Are we putting our money where our mouth is? Would you spend more for environmental consciousness?
From vegan Magnums (finally) to sustainable Lego, check out what this week had in store for sustainability.
1.Singapore’s Nanyang Technological University (NTU) banning free plastic bags
Yep, you read that right. NTU is making a bold commitment to #beatplasticpollution by charging $0.20 per bag from the 1st of October. A move that’ll be helping to save over 10 million bags a year.Proceeds from the sale of bags will be going towards NTU’s student assistance funding and will be a great test of public reactions to paying for plastic bags on our little red dot.
2. Are Asians willing to part with ‘green’ for green?
A survey showed that half of consumers in Southeast Asia would willingly pay more for environmentally-friendly products. But will they really? One posits that if price is competitive between 2 brands, sustainability might tip the scale. As our co-founder Stephanie puts it, “People are definitely willing to purchase more sustainable and ethical products, but they also want to maintain their standard of living and convenience”.
3. Legos that look like plants are made from plants
Who doesn’t love a good ol’ box of Lego? With kids (and adults) all over the world playing, collecting and swiping boxes off the shelves, we rack up sales of millions and possibly billions of lego. To make sure their little bricks won’t be building up in landfills, Lego has created a new range of sugarcane-based products that are more sustainable than their usual fossil fuel-based raw materials.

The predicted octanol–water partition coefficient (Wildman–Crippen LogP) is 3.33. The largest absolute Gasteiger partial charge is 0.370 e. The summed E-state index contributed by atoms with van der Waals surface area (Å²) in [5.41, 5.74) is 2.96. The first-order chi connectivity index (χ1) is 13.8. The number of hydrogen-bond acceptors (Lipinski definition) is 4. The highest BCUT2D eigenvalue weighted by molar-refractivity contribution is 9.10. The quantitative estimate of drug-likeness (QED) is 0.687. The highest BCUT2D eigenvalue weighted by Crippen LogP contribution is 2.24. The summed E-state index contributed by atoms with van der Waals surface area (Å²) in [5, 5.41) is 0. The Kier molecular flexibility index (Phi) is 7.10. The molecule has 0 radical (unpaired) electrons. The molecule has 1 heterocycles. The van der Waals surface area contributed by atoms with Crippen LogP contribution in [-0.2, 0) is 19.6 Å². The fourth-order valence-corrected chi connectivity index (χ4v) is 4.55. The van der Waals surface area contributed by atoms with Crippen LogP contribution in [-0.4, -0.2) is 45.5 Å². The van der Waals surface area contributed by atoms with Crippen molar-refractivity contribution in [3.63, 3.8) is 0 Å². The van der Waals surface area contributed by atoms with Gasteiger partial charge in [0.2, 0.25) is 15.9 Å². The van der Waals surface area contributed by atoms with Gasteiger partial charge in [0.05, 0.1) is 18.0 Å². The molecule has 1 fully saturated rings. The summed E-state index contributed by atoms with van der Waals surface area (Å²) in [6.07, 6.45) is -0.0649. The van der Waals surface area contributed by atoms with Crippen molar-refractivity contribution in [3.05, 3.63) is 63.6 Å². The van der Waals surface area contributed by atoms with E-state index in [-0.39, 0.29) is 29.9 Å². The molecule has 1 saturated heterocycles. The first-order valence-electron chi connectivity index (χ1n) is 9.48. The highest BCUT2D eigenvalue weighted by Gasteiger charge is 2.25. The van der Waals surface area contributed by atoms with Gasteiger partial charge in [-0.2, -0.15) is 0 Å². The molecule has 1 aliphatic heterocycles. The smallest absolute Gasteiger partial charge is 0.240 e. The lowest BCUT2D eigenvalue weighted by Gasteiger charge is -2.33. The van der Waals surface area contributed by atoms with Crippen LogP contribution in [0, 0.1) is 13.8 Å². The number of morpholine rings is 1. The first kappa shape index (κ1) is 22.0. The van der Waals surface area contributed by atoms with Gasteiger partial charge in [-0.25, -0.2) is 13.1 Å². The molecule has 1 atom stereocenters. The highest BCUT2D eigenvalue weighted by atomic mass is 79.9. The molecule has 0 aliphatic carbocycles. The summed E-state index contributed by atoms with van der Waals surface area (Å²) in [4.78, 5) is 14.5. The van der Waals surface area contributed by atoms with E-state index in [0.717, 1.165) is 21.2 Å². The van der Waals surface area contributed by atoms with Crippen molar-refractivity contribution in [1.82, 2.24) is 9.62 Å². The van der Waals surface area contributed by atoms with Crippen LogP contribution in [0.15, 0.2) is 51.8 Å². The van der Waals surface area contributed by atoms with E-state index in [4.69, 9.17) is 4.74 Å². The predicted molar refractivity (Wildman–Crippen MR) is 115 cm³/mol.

4. Magnum ice-cream going dairy-free
The growing demand for vegan food shows no sign of slowing down – and we love it. Going plant-based is one of the most impactful ways for us to reduce our individual carbon footprint. Dairy-free products not only mean less pollution, it also means less cruelty. Plus, this is such a yummy treat for our dairy-intolerant friends!
5. McDonald’s one-of-a-kind eco-friendly store
Bid farewell to the red-bricked roofs adorned with golden arches-It’s now not just a space for guilty-pleasure fast food, it’s a modern architectural marvel. Make way for a new and improved McDonalds, with a vegetated roof, native + drought-resilient plants as well as water-permeable pavements. Fully equipped with solar panels, LED lights and floor-to-ceiling glass windows, it’s also on its way to being awarded highly-acclaimed green building certification.
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